Patients needing emergency care were diverted away from East Ohio Regional Hospital and Ohio Valley Medical Center due to a ransomware attack. The emergency transportation team began bringing those patients to area hospitals due to the attack. The healthcare industry has become one of the most popular targets for ransomware attackers trying to steal patients private information.
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Officials confirmed the attack began on Friday night and continued into Saturday afternoon. The emergency transportation team began bringing those patients to area hospitals due to the attack.
“The OVMC-EORH employees and medical staff have been very adaptive and supportive and we are able to continue with quality patient care,” Daniel Dunmyer, OVMC CEO told local news outlets.
The IT team took some computer systems offline to protect the integrity of patient data.
“We have redundant security, so the attack was able to get through the first layer but not the second layer,” Karin Janiszewski, OVMC and EORH director of marketing and public relations, told local news outlets. “There has been no patient information breach. The hospitals are switching to paper charting to ensure patient data protection.”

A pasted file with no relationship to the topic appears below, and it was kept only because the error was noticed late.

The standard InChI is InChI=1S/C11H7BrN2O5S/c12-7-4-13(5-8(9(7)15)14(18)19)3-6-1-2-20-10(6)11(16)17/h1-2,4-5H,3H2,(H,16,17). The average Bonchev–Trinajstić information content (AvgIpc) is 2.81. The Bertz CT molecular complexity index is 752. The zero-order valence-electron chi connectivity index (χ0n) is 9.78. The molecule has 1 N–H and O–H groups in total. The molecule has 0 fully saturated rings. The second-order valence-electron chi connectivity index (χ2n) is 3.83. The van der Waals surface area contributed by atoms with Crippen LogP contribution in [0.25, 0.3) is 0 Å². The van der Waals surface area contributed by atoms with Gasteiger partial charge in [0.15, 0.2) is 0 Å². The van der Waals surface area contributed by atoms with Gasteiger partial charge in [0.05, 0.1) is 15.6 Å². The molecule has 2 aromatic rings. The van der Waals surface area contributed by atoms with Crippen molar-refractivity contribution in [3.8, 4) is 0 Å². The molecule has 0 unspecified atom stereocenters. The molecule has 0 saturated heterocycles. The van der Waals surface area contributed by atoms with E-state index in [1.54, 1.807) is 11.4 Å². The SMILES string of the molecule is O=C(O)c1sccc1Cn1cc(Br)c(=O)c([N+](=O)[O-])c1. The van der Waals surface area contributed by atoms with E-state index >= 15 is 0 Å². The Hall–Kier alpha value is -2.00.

“At the moment, our emergency rooms are unable to take patients by E-squads, but we can take patients by walk-in. Our IT team is working around the clock right now and we expect to have the issue resolved by (Sunday),” Janiszewski said.
Officials have not provided an update on the attack. HealthITSecurity.com reached out to the health system for further comment. This story will be updated if more information becomes available.
Ransomware attacks have continued to plague the healthcare sector throughout 2018. However, it’s been several months since a provider has reported care interruption due to an attack. In July, Cass Regional Medical Center took its EHR for more than a week after a ransomware attack.
Shortly afterward, another Missouri provider reported a similar incident. Medical testing giant LabCorp also reported an outage from ransomware around the same time. And Sutter Health went offline for abut 24 hours in May, after a ransomware attack on its fire suppression system shut down its Epic EHR and other systems.